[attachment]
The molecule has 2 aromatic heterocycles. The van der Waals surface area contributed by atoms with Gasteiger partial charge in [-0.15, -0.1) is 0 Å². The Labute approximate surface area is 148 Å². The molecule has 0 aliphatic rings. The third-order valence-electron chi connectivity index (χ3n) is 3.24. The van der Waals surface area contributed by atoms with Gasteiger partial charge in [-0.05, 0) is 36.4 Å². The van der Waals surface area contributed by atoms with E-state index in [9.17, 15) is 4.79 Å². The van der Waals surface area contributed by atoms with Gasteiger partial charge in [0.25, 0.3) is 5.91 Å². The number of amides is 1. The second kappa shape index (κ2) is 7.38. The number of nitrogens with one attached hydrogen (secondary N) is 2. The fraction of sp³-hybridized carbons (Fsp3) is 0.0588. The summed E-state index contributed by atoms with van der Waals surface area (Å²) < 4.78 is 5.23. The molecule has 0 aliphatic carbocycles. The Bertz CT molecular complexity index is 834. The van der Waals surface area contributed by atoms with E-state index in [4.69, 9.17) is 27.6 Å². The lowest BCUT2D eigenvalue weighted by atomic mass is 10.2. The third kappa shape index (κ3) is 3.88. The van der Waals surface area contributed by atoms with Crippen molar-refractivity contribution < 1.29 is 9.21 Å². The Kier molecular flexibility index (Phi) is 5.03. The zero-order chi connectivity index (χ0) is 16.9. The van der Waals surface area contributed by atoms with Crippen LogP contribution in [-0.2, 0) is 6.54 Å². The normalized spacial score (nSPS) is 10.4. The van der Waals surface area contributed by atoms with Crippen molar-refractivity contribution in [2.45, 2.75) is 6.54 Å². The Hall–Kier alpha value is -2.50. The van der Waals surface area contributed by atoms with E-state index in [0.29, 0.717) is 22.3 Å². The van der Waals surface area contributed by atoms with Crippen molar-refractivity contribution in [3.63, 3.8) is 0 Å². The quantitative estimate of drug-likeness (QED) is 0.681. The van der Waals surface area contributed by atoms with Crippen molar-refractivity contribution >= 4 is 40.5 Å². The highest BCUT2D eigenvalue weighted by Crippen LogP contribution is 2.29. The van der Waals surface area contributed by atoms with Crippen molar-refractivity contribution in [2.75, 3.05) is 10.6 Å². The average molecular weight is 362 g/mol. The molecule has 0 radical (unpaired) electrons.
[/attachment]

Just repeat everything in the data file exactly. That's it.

The molecule has 2 aromatic heterocycles. The van der Waals surface area contributed by atoms with Gasteiger partial charge in [-0.15, -0.1) is 0 Å². The Labute approximate surface area is 148 Å². The molecule has 0 aliphatic rings. The third-order valence-electron chi connectivity index (χ3n) is 3.24. The van der Waals surface area contributed by atoms with Gasteiger partial charge in [-0.05, 0) is 36.4 Å². The van der Waals surface area contributed by atoms with E-state index in [9.17, 15) is 4.79 Å². The van der Waals surface area contributed by atoms with Gasteiger partial charge in [0.25, 0.3) is 5.91 Å². The number of amides is 1. The second kappa shape index (κ2) is 7.38. The number of nitrogens with one attached hydrogen (secondary N) is 2. The fraction of sp³-hybridized carbons (Fsp3) is 0.0588. The summed E-state index contributed by atoms with van der Waals surface area (Å²) < 4.78 is 5.23. The molecule has 0 aliphatic carbocycles. The Bertz CT molecular complexity index is 834. The van der Waals surface area contributed by atoms with E-state index in [4.69, 9.17) is 27.6 Å². The lowest BCUT2D eigenvalue weighted by atomic mass is 10.2. The third kappa shape index (κ3) is 3.88. The van der Waals surface area contributed by atoms with Crippen molar-refractivity contribution < 1.29 is 9.21 Å². The Kier molecular flexibility index (Phi) is 5.03. The zero-order chi connectivity index (χ0) is 16.9. The van der Waals surface area contributed by atoms with Crippen LogP contribution in [-0.2, 0) is 6.54 Å². The normalized spacial score (nSPS) is 10.4. The van der Waals surface area contributed by atoms with Crippen molar-refractivity contribution in [2.45, 2.75) is 6.54 Å². The Hall–Kier alpha value is -2.50. The van der Waals surface area contributed by atoms with E-state index in [0.29, 0.717) is 22.3 Å². The van der Waals surface area contributed by atoms with Crippen molar-refractivity contribution in [3.63, 3.8) is 0 Å². The quantitative estimate of drug-likeness (QED) is 0.681. The van der Waals surface area contributed by atoms with Crippen molar-refractivity contribution >= 4 is 40.5 Å². The highest BCUT2D eigenvalue weighted by Crippen LogP contribution is 2.29. The van der Waals surface area contributed by atoms with Crippen molar-refractivity contribution in [2.75, 3.05) is 10.6 Å². The average molecular weight is 362 g/mol. The molecule has 0 radical (unpaired) electrons.